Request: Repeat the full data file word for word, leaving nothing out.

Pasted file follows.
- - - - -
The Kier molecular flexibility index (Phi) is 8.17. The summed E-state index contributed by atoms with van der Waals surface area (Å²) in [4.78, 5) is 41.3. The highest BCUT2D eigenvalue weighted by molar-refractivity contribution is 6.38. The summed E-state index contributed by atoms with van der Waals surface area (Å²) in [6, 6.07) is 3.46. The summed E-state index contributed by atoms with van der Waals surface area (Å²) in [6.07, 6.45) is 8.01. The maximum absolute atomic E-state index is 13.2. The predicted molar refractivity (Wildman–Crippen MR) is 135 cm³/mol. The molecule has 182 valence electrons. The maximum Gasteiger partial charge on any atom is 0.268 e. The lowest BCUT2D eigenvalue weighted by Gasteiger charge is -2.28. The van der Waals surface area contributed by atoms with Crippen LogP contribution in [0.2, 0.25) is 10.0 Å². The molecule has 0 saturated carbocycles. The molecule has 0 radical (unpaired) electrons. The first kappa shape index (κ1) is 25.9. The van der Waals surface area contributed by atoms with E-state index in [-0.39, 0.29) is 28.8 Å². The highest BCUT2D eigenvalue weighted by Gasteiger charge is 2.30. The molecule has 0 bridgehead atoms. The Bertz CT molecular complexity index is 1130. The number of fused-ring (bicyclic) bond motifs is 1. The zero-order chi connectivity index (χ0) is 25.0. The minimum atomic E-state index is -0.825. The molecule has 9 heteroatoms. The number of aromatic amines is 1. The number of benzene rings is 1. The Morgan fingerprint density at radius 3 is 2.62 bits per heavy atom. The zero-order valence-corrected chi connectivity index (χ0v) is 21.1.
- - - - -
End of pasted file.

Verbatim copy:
The Kier molecular flexibility index (Phi) is 8.17. The summed E-state index contributed by atoms with van der Waals surface area (Å²) in [4.78, 5) is 41.3. The highest BCUT2D eigenvalue weighted by molar-refractivity contribution is 6.38. The summed E-state index contributed by atoms with van der Waals surface area (Å²) in [6, 6.07) is 3.46. The summed E-state index contributed by atoms with van der Waals surface area (Å²) in [6.07, 6.45) is 8.01. The maximum absolute atomic E-state index is 13.2. The predicted molar refractivity (Wildman–Crippen MR) is 135 cm³/mol. The molecule has 182 valence electrons. The maximum Gasteiger partial charge on any atom is 0.268 e. The lowest BCUT2D eigenvalue weighted by Gasteiger charge is -2.28. The van der Waals surface area contributed by atoms with Crippen LogP contribution in [0.2, 0.25) is 10.0 Å². The molecule has 0 saturated carbocycles. The molecule has 0 radical (unpaired) electrons. The first kappa shape index (κ1) is 25.9. The van der Waals surface area contributed by atoms with E-state index in [-0.39, 0.29) is 28.8 Å². The highest BCUT2D eigenvalue weighted by Gasteiger charge is 2.30. The molecule has 0 bridgehead atoms. The Bertz CT molecular complexity index is 1130. The number of fused-ring (bicyclic) bond motifs is 1. The zero-order chi connectivity index (χ0) is 25.0. The minimum atomic E-state index is -0.825. The molecule has 9 heteroatoms. The number of aromatic amines is 1. The number of benzene rings is 1. The Morgan fingerprint density at radius 3 is 2.62 bits per heavy atom. The zero-order valence-corrected chi connectivity index (χ0v) is 21.1.